One of the mysteries of the English language finally explained.
nounPlural testatrices, Plural testatrixesLaw
A woman who has made a will or given a legacy.
- ‘It follows that, prima facie, the defendants would be liable at the suit of the testatrix's personal representatives for the loss caused to her estate by their failure to advise service of a notice of severance.’
- ‘Thus, justice did not demand that these benefits, which were not intended by the testatrix to whom the defendants owed the duty of care, should be paid by the defendants.’
- ‘In mutual wills cases they are a testator, a testatrix and an intended beneficiary or class of beneficiaries.’
- ‘Sister Nell Selby Fitzgerald predeceased the testatrix, leaving one child who also predeceased the testatrix.’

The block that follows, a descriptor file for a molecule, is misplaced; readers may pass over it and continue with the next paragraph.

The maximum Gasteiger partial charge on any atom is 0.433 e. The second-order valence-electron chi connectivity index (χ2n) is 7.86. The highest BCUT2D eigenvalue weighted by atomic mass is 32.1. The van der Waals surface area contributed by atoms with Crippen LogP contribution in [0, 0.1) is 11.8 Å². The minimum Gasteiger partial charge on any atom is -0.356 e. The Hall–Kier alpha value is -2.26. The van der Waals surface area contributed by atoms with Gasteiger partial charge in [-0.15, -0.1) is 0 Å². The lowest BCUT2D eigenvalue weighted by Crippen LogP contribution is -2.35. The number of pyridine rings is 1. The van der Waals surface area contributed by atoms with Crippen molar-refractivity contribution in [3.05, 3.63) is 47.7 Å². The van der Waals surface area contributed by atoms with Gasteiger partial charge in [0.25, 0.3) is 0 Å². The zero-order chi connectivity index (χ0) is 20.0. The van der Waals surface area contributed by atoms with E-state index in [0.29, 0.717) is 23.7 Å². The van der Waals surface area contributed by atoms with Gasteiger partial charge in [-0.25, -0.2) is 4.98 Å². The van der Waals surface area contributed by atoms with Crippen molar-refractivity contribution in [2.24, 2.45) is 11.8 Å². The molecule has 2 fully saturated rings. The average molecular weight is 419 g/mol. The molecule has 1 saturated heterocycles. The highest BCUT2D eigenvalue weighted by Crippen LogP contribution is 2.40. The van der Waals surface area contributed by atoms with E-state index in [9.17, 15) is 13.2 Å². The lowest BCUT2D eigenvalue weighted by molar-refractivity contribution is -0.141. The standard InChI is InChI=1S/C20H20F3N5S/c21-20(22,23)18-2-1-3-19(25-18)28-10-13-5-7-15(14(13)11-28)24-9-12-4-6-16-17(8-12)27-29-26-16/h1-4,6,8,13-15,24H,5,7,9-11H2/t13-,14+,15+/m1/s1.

- ‘I must look to the intent of the testatrix to be ascertained from the language of the Will, construed in the light of the facts known to the testatrix when she made the Will and at the time of her death.’
Late 16th century: from late Latin, feminine of testator (see testator).
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